Below is my column in the New York Post on the potential liability of the parents of Sam Bankman-Fried. It is not uncommon for federal prosecutors to go after family members to induce a plea by a defendant. In this case, the reported involvement of the parents in some of operations or payments magnifies that risk.
Here is the column:
As Sam Bankman-Fried faces an eight-count indictment for his alleged massive crypto-fraud, his case could take a sudden turn toward resolution. The prosecutors may have the ultimate inducement for a plea to dangle over Bankman-Fried — actually two: Bankman and Fried.
SBF, as he’s known, is not the only person at risk here, particularly with prosecutors making repeated references to unnamed “co-conspirators.” Two at risk could prove his parents, Joseph Bankman and Barbara Fried. While there’s no proof of criminal acts on their part, Bankman-Fried surprisingly involved his parents in aspects of his alleged fraudulent operation.
If so, the case could bring new meaning to the doctrine of in loco parentis, when people act “in place of a parent” or “instead of a parent.” Federal prosecutors are notorious for targeting family members as a quarry’s vulnerability; do they see such an opening in Bankman-Fried’s parents’ role in litigating this massive alleged fraud?
Both parents of SBF and his close associate and ex-girlfriend, Alameda Research head Caroline Ellison, 28, are professors at leading universities. Ellison’s parents are Massachusetts Institute of Technology professors; Bankman-Fried’s parents are Stanford Law professors. Both children are obviously bright, precocious “fac brats” who spoke of using investments for good deeds. Ellison has said she had only one job before moving over to Alameda and finding herself making huge decisions.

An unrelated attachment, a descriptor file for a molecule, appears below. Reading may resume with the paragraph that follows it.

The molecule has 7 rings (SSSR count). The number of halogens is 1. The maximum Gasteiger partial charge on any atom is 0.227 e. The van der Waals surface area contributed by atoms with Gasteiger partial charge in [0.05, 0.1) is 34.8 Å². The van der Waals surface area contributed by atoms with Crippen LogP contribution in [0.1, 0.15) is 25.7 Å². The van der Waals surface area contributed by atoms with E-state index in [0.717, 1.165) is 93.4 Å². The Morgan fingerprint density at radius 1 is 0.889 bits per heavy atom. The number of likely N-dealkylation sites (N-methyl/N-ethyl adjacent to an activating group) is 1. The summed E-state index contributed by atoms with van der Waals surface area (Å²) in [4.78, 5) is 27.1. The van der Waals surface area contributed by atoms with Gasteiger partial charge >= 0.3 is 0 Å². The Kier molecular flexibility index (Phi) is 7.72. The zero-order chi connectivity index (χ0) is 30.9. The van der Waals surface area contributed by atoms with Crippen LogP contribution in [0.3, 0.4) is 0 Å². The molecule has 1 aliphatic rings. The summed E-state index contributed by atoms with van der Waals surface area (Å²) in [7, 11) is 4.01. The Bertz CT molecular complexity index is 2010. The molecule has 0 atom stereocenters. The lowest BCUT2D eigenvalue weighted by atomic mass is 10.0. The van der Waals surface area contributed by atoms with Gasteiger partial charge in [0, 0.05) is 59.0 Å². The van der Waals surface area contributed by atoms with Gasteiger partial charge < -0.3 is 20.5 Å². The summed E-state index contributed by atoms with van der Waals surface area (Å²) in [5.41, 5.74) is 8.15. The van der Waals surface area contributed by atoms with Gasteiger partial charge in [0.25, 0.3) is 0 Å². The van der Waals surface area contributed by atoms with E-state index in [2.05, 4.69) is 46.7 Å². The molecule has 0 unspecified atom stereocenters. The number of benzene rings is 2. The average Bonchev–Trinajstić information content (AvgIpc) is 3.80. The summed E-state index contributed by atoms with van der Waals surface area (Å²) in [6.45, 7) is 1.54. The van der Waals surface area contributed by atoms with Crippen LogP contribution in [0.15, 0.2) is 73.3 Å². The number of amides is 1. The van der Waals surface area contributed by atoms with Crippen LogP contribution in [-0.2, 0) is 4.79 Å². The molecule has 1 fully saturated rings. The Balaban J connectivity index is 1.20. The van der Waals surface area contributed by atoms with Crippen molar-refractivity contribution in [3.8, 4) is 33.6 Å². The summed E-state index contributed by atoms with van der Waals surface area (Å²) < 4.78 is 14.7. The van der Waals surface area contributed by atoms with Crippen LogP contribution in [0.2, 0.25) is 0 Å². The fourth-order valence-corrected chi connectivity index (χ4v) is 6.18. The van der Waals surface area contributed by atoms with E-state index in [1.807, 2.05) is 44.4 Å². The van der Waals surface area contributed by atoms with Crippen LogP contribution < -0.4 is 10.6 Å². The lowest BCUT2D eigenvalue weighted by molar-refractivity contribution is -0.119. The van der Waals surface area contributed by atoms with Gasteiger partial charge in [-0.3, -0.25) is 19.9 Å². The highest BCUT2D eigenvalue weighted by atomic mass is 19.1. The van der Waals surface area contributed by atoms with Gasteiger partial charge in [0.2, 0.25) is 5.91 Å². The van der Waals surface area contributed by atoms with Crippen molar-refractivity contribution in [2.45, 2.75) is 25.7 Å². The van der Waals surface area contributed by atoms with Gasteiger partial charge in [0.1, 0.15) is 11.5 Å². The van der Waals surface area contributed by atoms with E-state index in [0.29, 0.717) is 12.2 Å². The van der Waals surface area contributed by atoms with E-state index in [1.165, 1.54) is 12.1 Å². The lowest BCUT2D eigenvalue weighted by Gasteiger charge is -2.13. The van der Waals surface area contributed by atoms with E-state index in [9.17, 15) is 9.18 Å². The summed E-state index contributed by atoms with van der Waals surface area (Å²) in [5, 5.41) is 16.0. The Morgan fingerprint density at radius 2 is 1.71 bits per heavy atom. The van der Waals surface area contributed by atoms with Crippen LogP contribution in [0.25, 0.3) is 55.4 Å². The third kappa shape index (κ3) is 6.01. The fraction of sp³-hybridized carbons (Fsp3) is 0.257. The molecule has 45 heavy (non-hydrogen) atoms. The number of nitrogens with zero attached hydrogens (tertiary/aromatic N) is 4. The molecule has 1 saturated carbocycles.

Ellison is an obvious target for a cooperation agreement, and her counsel may be moving quickly to get her a chair before the music stops on the next round of indictments.
The more intriguing prospect, however, is using SBF’s parents as his most vulnerable pressure point. The Justice Department has previously targeted family members, as in the Michael Flynn case, to muscle defendants into pleas. While we’ve seen Justice give targets sharply different treatment in past cases, there’s ample reason for the parents to be concerned.
Joseph Bankman, a longtime Stanford Law School tax professor, was a paid employee of his son and helped promote the company. He spent considerable time in the Bahamas with Sam during the critical periods of alleged fraud. He and his wife may have benefited from some of the lavish expenditures the Justice Department cited in its indictment, including staying in a $16.4 million house in Old Fort Bay, a gated community in Nassau.
Stanford Law prof Barbara Fried didn’t appear to work for the company but reportedly used money from her son in her Democratic political-advocacy network. Fried, 71, resigned last month as board chairwoman of a political-donor network, Mind the Gap, which she’d helped start to support Democratic campaigns and causes.